Ragoutier, a French word meaning to awaken or stimulate the appetite, has evolved into ragout. Slow-cooked to reduce the liquid and concentrate the flavors, ragout is comfort food at its finest and goes perfectly with pasta. Serving ragout over a wide noodle, such as pappardelle, is ideal, but large rigatoni, with its tubular shape, also has a great surface area for the sauce to adhere.
Yield: 8–10 servings, and then some!
Time: 6 hours (mostly just simmering)
2 tablespoons extra-virgin olive oil (with a harvest date)
2 tablespoons salted butter
2 large sweet or yellow onions, chopped medium
3 carrots, peeled and shredded
4 large celery stalks, diced medium
3 ounces pancetta, diced medium
2 tablespoons garlic, finely minced
4 tablespoons oregano
6 bay leaves, broken in half
1 tablespoon kosher salt
1 tablespoon black pepper
6 tablespoons tomato paste, double concentrated (tube)
1 pound ground beef, 80/20
1 pound ground pork
1 pound ground venison
2 teaspoons coriander
2 teaspoons thyme
1 cup mushrooms, chopped coarsely
28 ounces tomato purée
8 ounces red wine
Beef broth, as needed, 1–2 cups
Ample amounts of fresh parmesan cheese, shredded
1 bunch flat parsley, very finely chopped
2 pounds pappardelle (wide noodle)
2 pounds rigatoni (large tubes)
2 tablespoons kosher salt
1 tablespoon tomato paste, concentrated
1 cup pasta water, retained from cooking
Ragout sauce prep
On stove top, heat olive oil and butter in large Dutch oven, and sauté onion, celery and carrot for 30 minutes on medium-low heat. Add pancetta, garlic, oregano, bay leaves, salt and pepper; continue to cook another 15 minutes. Combine tomato paste with sautéed mix, break apart beef while adding, and cook uncovered about an hour, until dry. Add pork and cook on a “high simmer,” again until dry, which will be 1 hour. Add venison, coriander, thyme, and mushrooms, stir well, and continue simmering another hour, or until dry. Introduce tomato purée and wine to meat mixture, cover, and simmer over low heat for 2, or more, hours. While cooking, stir regularly and add beef broth as necessary to reach a texture similar to a sloppy joe mix; but it’s not!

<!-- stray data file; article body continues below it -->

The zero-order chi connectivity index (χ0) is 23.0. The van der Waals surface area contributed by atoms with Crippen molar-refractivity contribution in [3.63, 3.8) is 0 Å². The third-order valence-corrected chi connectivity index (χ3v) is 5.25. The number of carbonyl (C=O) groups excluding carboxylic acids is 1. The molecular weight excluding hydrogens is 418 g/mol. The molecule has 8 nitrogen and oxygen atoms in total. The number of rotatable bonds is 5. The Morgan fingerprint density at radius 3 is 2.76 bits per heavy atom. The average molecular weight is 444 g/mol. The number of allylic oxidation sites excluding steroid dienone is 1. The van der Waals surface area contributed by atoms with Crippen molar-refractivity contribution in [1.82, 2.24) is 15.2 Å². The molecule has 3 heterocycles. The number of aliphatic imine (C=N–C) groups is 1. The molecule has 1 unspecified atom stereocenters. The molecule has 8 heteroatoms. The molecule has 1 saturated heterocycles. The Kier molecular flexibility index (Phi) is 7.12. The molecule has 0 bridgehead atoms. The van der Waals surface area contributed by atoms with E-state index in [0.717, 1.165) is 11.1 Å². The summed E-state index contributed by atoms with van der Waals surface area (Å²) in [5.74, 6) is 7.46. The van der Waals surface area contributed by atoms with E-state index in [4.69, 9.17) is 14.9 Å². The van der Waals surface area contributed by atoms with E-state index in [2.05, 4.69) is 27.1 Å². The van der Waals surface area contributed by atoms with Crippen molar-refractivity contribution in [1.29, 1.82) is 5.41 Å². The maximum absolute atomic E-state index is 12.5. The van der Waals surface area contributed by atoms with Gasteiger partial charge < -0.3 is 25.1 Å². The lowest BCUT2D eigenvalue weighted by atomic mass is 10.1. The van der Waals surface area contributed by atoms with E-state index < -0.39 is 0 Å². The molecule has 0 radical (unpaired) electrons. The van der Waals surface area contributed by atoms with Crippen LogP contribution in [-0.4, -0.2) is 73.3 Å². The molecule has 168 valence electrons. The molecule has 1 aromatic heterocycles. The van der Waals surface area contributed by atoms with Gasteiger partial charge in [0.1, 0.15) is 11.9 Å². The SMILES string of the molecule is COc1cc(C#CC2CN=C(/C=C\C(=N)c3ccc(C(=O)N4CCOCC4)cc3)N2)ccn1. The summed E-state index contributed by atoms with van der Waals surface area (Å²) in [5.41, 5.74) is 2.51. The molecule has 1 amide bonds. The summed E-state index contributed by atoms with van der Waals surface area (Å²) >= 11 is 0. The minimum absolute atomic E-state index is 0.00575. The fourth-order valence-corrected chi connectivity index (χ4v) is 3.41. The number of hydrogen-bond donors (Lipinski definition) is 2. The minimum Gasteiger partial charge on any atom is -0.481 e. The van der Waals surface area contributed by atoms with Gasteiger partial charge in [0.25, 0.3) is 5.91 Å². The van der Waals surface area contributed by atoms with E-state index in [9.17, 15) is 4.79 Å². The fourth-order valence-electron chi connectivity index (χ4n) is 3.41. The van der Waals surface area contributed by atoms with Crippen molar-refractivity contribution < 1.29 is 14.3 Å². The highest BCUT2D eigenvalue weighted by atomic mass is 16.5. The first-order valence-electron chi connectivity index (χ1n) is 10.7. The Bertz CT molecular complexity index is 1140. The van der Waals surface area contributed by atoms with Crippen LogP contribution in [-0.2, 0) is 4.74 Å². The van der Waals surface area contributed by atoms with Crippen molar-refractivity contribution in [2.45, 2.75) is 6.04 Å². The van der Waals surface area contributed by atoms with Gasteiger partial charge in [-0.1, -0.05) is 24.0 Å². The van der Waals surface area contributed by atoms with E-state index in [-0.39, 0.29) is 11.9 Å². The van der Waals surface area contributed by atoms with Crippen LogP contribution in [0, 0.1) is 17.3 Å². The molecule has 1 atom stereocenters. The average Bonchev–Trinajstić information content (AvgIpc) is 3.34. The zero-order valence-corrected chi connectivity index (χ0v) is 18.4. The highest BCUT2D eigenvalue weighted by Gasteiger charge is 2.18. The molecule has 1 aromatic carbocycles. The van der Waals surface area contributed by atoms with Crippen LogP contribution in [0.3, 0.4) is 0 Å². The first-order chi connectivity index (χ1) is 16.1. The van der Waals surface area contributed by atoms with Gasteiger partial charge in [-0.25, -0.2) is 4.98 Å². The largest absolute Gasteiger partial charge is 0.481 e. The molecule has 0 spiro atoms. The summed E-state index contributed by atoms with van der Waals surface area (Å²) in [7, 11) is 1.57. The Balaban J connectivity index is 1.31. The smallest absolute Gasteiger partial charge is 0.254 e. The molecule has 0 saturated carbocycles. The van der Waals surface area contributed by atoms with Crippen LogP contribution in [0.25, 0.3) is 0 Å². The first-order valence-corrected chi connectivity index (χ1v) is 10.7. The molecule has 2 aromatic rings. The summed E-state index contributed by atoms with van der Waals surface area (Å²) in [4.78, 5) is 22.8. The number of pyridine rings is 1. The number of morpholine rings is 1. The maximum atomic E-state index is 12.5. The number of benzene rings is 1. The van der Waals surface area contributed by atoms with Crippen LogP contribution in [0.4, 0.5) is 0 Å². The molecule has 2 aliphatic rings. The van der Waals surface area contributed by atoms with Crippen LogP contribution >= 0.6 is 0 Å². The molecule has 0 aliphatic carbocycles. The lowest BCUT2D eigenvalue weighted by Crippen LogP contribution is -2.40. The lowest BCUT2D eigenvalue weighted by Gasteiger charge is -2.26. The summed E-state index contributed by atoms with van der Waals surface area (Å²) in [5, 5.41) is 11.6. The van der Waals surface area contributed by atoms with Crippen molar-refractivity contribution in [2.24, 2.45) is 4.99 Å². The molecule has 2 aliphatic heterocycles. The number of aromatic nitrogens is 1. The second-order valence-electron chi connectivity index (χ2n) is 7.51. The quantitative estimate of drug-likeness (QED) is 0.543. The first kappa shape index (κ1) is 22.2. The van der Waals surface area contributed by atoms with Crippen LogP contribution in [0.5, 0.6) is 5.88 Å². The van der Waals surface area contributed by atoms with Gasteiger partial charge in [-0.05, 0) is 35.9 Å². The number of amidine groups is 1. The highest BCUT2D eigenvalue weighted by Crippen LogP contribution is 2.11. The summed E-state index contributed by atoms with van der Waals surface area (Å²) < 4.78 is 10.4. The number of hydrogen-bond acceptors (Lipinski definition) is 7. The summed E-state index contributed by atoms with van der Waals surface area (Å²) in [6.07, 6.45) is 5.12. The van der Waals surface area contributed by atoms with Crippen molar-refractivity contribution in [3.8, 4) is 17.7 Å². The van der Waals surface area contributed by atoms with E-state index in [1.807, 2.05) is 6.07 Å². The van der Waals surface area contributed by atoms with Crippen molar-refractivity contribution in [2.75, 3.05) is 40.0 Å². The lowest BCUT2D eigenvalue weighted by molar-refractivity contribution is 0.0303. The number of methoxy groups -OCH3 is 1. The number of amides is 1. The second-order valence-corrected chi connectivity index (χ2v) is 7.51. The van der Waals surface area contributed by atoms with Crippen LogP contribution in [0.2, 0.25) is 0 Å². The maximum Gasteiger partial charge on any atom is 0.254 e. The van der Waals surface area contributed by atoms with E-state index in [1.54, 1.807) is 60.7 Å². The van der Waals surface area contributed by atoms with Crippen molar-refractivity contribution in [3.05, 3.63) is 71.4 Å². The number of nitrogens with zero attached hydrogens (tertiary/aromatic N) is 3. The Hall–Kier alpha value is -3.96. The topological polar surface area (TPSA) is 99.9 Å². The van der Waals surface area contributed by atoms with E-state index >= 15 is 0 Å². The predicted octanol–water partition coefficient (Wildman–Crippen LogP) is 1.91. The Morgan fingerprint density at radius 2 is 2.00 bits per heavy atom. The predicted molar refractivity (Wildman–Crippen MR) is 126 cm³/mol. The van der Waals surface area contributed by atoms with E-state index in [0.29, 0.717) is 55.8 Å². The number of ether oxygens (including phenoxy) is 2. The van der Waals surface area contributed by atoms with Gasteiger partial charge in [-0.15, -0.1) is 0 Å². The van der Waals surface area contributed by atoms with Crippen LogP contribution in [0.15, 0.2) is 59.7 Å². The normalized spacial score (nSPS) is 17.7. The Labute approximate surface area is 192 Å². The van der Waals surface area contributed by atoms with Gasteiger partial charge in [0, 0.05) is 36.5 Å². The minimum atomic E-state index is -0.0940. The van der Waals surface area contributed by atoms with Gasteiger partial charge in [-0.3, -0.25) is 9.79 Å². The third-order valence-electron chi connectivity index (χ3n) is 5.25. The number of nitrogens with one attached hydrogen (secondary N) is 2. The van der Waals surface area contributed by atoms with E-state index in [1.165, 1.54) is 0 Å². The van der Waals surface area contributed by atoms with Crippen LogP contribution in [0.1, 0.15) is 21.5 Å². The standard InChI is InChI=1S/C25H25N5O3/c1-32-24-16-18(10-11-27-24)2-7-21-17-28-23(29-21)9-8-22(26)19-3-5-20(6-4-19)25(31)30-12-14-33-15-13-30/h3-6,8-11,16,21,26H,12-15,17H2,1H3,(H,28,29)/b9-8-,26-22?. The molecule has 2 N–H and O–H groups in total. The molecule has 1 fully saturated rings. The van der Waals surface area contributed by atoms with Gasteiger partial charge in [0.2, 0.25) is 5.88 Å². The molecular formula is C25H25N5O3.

When ragout sauce is ready, 20 minutes before serving time, heat salted water in ¾-full 12-quart-size pot, and bring to a boil. Add pappardelle or rigatoni, which will take 8–10 minutes to cook al dente. While pasta is boiling, heat olive oil in a large skillet and set up the colander and tongs for a quick transfer. Taste-test the pasta; drain it in colander while reserving 1 cup of pasta water in a bowl. Add tomato paste to this bowl and mix thoroughly. Place the pasta in the saucepan of heated oil and mix gently with a rubber spatula. Once completely coated, add the pasta-tomato water and stir.
(This process may need to be done with half the pasta at a time, depending on the size of your skillet.)
Use tongs to lift pasta portions into each serving plate, and spread several generous ladles of ragout across the top. Sprinkle with fresh shredded parmesan cheese and fresh finely chopped parsley.
Suggestions and pairings
Ragout with pasta is a hearty meal such that a crisp salad or freshly sliced cucumbers are good accompaniments to lighten it up.
This is a perfect dinner to pair with a fruity and refreshing, easy-drinking red wine, such as Côtes Du Rhône Rouge, E. Guigal from France ($12), or a simple classic Italian red, such as Valpolicella Classico, Bonacosta ($16). A firm and robust red California wine, Broadside Cabernet Sauvignon, Paso Robles ($12), works very well.